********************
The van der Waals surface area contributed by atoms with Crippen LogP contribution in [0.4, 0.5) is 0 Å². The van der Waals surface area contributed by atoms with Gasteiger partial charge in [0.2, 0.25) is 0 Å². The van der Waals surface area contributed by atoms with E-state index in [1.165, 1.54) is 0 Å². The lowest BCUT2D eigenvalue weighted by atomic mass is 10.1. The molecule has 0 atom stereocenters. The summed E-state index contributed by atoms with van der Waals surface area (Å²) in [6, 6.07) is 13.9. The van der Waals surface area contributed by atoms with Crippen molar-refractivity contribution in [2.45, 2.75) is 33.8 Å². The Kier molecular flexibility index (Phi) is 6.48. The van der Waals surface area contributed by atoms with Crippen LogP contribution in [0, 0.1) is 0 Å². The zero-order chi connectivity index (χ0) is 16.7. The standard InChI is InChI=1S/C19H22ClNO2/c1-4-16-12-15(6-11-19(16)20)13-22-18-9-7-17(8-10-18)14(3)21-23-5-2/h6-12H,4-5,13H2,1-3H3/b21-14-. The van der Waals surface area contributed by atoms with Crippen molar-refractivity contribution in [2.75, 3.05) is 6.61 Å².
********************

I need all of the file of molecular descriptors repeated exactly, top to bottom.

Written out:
The van der Waals surface area contributed by atoms with Crippen LogP contribution in [0.4, 0.5) is 0 Å². The van der Waals surface area contributed by atoms with Gasteiger partial charge in [0.2, 0.25) is 0 Å². The van der Waals surface area contributed by atoms with E-state index in [1.165, 1.54) is 0 Å². The lowest BCUT2D eigenvalue weighted by atomic mass is 10.1. The molecule has 0 atom stereocenters. The summed E-state index contributed by atoms with van der Waals surface area (Å²) in [6, 6.07) is 13.9. The van der Waals surface area contributed by atoms with Crippen molar-refractivity contribution in [2.45, 2.75) is 33.8 Å². The Kier molecular flexibility index (Phi) is 6.48. The van der Waals surface area contributed by atoms with Crippen LogP contribution in [0, 0.1) is 0 Å². The zero-order chi connectivity index (χ0) is 16.7. The standard InChI is InChI=1S/C19H22ClNO2/c1-4-16-12-15(6-11-19(16)20)13-22-18-9-7-17(8-10-18)14(3)21-23-5-2/h6-12H,4-5,13H2,1-3H3/b21-14-. The van der Waals surface area contributed by atoms with Crippen molar-refractivity contribution in [2.75, 3.05) is 6.61 Å².